4th Circuit Redirects County’s Opioid Case Against Pharmacies to Federal Court

A published opinion written by Judge A. Marvin Quattlebaum of the Fourth Circuit on Monday held that the Arlington County, Virginia’s case against Express Scripts Pharmacy Inc. and ESI Mail Pharmacy Service Inc. (collectively, ESI defendants) belongs in federal rather than state court. The lawsuit, one of several thousand filed by governmental entities against opioid manufacturers, distributors, and pharmacies seeks to recover damages of at least $150 million and punitive damages of $350,000 per defendant for the purported harm resulting from widespread opioid abuse.

This week’s opinion explains that Arlington sued the ESI defendants, pharmacies that fill opioid prescriptions, for causing or contributing to the local opioid epidemic. Previously, the ESI defendants removed the suit to the Eastern District of Virginia under the federal officer removal statute. They claimed they were “acting under” the U.S. Department of Defense (DOD) because they operate the TRICARE Mail Order Pharmacy (TMOP) as subcontractors of Express Scripts Inc., a corporate affiliate that is under contract with the DOD.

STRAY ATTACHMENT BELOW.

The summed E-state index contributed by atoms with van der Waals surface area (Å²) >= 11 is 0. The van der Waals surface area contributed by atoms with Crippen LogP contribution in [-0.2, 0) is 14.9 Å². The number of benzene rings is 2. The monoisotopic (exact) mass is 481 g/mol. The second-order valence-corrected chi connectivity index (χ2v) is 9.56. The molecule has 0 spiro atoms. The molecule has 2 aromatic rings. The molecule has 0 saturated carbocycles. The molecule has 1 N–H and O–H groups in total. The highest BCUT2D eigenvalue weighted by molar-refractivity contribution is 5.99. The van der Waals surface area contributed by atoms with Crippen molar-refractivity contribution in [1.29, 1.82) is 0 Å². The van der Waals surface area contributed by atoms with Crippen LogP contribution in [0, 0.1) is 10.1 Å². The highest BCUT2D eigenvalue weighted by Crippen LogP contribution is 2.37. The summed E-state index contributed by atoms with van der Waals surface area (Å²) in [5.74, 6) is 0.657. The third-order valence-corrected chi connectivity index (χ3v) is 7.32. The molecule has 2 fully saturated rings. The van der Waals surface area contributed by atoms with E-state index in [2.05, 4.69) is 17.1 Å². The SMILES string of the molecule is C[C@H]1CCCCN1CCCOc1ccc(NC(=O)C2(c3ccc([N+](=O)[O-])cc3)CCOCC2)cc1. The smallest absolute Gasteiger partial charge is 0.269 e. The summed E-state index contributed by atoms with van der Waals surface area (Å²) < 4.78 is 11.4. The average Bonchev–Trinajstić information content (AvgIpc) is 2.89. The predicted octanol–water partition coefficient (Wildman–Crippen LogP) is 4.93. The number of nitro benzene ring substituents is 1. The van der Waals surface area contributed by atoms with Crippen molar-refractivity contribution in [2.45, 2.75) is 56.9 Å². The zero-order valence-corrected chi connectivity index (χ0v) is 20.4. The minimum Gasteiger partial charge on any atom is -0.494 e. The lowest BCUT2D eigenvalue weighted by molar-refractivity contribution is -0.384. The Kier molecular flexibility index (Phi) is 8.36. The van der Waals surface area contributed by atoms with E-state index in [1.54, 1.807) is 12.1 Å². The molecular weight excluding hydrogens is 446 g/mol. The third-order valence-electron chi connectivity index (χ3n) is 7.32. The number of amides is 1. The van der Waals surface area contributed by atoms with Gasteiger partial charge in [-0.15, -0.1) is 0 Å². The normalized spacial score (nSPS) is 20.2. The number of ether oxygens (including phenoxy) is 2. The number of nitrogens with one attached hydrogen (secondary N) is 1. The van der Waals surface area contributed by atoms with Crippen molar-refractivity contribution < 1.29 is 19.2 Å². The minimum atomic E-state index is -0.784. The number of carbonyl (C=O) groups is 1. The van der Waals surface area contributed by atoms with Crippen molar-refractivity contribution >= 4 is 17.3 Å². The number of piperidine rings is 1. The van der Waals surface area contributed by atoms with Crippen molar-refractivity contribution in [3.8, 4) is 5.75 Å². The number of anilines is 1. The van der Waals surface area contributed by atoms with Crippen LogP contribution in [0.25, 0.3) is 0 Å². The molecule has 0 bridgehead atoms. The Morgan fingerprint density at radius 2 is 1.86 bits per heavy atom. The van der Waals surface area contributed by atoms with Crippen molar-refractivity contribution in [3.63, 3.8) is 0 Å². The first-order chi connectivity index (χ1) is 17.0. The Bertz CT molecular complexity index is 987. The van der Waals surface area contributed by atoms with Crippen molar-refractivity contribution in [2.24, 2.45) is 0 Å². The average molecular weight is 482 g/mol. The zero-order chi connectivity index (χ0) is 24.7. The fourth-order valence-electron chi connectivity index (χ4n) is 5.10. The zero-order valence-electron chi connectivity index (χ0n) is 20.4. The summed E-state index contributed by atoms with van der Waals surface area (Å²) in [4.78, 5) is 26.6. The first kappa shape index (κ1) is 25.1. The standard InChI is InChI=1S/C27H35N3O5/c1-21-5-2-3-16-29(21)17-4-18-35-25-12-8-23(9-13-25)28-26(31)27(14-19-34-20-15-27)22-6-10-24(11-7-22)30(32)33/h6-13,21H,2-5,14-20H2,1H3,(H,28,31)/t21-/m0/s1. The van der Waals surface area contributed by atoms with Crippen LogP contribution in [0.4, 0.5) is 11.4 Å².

Arlington then moved to remand the case to state court, contending that the ESI defendants did not satisfy the requirements of the federal officer removal statute. The lower court granted the motion, underscoring that ESI operated the TMOP as subcontractors, and that their interactions with the DOD were too loose, infrequent, and tangential to satisfy the “acting under” requirement.

The appellate panel disagreed, finding that the ESI defendants met their burden of showing that they were “acting under” the DOD. The opinion explained that the district court failed to address the other two requirements of the removal statute, possession of a colorable federal defense and a causal relationship between the government-directed conduct and the plaintiffs’ claims.

By contrast, the appellate tribunal found that the ESI defendants satisfied the additional requirements through demonstration of their contractual obligations to the DOD. In concluding that removal predicated on the federal officer statute was warranted, the court remarked that “judicial economy favors resolution of those questions without a time-consuming and costly remand.”

The ESI defendants are represented by Kobre & Kim LLP, and Arlington by Sanford Heisler Sharp LLP, The Cicala Law Firm PLLC, and Kaufman & Canoles P.C.